Jeffery D. Long
Jeffery D. Long, PhD is Professor of Religion and Asian Studies at Elizabeth College. Dr. Long’s research interests include Hinduism, Buddhism, Jainism, and Indian Philosophy. He is the author of three books and a wide array of articles on Hinduism, Indian philosophy, and religious pluralism, and a Consulting Editor for Sutra Journal.
Hamid Mavani, PhD is Associate Professor of Islamic Studies at Bayan Claremont Islamic Graduate School / Claremont School of Theology, in California. His primary fields of interest include Islamic legal theory, women and Shi‘i law, Islamic theology and political thought, Islam and secularity, intra-Muslim discourse, and environmental ethics. He is the author of a book published by Routledge in June 2013 titled, Religious Authority and Political Thought in Twelver Shi‘ism: From Ali to Post-Khomeini and is co-author with Dr. Ahmad Kazemi Moussavi on a work in progress on Islamic legal theory, to be published by IIIT.
Jay McDaniel, PhD is Professor of Religion at Hendrix College. Trained in the philosophy of religion and theology, his specialty is Process or Whiteheadian thought. Some of his teaching and research interests include constructive religious thought, contemporary Christian theology, contemporary Buddhist thought, and religion and ecology. He is the editor of jesusjazzbuddhism.org and the author of books and articles on the topics of process thought and religion and the environment.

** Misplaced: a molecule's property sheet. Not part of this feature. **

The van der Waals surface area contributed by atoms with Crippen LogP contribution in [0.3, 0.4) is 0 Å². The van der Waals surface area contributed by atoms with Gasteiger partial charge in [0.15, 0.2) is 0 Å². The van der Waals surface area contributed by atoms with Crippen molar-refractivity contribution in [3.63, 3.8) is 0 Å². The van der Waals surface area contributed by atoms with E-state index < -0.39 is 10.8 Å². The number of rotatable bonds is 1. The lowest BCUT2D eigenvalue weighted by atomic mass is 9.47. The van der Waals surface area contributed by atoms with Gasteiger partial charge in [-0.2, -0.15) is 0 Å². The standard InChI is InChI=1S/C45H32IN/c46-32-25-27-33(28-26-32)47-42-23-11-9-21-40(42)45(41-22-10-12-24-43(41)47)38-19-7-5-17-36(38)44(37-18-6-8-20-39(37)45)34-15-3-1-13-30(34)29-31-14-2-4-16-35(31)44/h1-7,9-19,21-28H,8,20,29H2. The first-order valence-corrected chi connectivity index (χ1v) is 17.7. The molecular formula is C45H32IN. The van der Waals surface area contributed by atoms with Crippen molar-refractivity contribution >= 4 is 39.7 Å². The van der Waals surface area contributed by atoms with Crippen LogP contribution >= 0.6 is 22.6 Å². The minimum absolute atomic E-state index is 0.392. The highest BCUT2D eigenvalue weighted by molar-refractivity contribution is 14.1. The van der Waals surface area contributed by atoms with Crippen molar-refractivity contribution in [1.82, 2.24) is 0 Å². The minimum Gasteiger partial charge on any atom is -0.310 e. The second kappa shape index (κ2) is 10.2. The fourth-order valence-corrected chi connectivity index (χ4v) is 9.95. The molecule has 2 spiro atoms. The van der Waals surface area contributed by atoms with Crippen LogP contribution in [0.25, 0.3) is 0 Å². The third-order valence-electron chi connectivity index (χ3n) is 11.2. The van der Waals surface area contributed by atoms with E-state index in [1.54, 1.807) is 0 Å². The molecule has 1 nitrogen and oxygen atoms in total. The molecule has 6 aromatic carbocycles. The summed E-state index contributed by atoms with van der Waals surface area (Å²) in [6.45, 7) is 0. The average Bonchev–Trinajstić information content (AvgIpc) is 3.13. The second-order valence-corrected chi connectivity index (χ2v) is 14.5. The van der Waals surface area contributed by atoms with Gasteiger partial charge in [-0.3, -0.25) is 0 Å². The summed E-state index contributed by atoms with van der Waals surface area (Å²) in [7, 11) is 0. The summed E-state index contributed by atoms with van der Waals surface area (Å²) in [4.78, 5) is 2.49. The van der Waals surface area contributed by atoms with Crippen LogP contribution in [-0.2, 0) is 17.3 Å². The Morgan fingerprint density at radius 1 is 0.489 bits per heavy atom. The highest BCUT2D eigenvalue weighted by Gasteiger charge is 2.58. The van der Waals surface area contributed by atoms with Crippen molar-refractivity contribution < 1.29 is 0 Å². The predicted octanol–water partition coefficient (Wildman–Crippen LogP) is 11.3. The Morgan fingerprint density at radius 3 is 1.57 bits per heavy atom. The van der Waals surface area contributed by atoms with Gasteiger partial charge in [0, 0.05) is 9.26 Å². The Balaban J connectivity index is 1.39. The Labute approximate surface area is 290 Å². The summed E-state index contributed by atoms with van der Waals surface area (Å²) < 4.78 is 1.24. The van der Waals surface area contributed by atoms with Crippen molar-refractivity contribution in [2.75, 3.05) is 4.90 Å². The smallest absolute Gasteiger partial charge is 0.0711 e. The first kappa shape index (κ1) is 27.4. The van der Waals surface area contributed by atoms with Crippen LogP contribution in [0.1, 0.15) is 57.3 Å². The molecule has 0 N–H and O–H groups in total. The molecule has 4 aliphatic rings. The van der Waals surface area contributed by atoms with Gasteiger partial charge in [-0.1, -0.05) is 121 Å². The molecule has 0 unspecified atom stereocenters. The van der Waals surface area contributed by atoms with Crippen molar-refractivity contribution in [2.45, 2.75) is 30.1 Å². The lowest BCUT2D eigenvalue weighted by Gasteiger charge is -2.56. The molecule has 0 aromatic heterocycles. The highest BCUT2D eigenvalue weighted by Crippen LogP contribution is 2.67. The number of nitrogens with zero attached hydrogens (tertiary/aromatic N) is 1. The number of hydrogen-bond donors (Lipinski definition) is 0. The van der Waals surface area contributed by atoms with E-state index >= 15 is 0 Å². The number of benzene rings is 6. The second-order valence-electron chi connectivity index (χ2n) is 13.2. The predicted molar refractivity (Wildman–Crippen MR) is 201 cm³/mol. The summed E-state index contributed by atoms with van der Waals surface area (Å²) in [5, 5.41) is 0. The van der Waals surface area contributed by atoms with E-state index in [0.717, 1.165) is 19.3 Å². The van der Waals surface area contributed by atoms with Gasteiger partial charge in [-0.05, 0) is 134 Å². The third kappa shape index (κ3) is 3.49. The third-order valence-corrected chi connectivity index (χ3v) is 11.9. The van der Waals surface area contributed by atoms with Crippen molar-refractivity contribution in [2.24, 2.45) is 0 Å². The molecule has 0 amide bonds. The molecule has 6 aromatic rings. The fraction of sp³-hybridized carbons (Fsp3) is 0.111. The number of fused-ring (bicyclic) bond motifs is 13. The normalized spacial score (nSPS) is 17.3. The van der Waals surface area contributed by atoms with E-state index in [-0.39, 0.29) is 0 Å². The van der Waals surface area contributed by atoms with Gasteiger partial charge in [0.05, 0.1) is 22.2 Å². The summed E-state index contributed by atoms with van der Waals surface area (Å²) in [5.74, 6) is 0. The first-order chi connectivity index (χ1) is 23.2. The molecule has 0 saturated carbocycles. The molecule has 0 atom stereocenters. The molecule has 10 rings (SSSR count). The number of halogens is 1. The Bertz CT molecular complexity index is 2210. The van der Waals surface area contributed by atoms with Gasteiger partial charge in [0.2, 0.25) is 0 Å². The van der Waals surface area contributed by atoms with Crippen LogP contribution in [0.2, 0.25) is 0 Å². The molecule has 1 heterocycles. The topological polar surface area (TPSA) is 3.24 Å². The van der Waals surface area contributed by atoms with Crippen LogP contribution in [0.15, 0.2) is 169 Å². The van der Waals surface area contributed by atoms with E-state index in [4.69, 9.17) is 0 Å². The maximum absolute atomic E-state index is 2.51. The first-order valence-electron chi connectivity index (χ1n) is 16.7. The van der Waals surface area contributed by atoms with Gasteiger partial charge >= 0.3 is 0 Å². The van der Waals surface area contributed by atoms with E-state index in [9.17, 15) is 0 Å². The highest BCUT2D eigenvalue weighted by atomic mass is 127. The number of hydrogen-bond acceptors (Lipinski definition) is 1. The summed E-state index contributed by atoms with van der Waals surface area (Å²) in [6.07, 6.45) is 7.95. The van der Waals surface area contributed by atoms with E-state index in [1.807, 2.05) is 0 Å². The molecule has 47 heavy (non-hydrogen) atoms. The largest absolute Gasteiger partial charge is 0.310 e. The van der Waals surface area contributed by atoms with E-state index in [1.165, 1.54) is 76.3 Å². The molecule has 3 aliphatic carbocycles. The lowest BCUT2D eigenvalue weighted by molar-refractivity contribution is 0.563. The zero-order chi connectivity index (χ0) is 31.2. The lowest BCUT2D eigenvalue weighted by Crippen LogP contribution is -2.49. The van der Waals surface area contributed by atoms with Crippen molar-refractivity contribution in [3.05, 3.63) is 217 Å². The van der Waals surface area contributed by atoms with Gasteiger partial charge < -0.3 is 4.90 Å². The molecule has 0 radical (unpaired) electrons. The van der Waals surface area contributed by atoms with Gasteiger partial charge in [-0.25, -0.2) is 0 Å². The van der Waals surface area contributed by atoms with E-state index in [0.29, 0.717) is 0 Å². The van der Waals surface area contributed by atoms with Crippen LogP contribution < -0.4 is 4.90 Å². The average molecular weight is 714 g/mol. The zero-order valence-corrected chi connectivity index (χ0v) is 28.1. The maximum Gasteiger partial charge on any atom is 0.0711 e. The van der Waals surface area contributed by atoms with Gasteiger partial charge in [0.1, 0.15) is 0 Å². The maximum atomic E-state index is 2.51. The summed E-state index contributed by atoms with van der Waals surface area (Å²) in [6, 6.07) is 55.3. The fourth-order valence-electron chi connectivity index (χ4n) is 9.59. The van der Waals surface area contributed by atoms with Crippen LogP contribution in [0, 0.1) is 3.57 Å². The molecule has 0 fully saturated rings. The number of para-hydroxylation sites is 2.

Robert Mesle, PhD is emeritus Professor of Philosophy at Graceland University in Lamoni, Iowa. Dr. Mesle is well-known for his introduction to Process Theology, Process Theology: A Basic Introduction. In addition to his own publications in process studies, Dr. Mesle sits on the boards of the American Journal of Theology and Philosophy and Process Studies as well as the International Process Network and the Center for Process Studies’s China Project.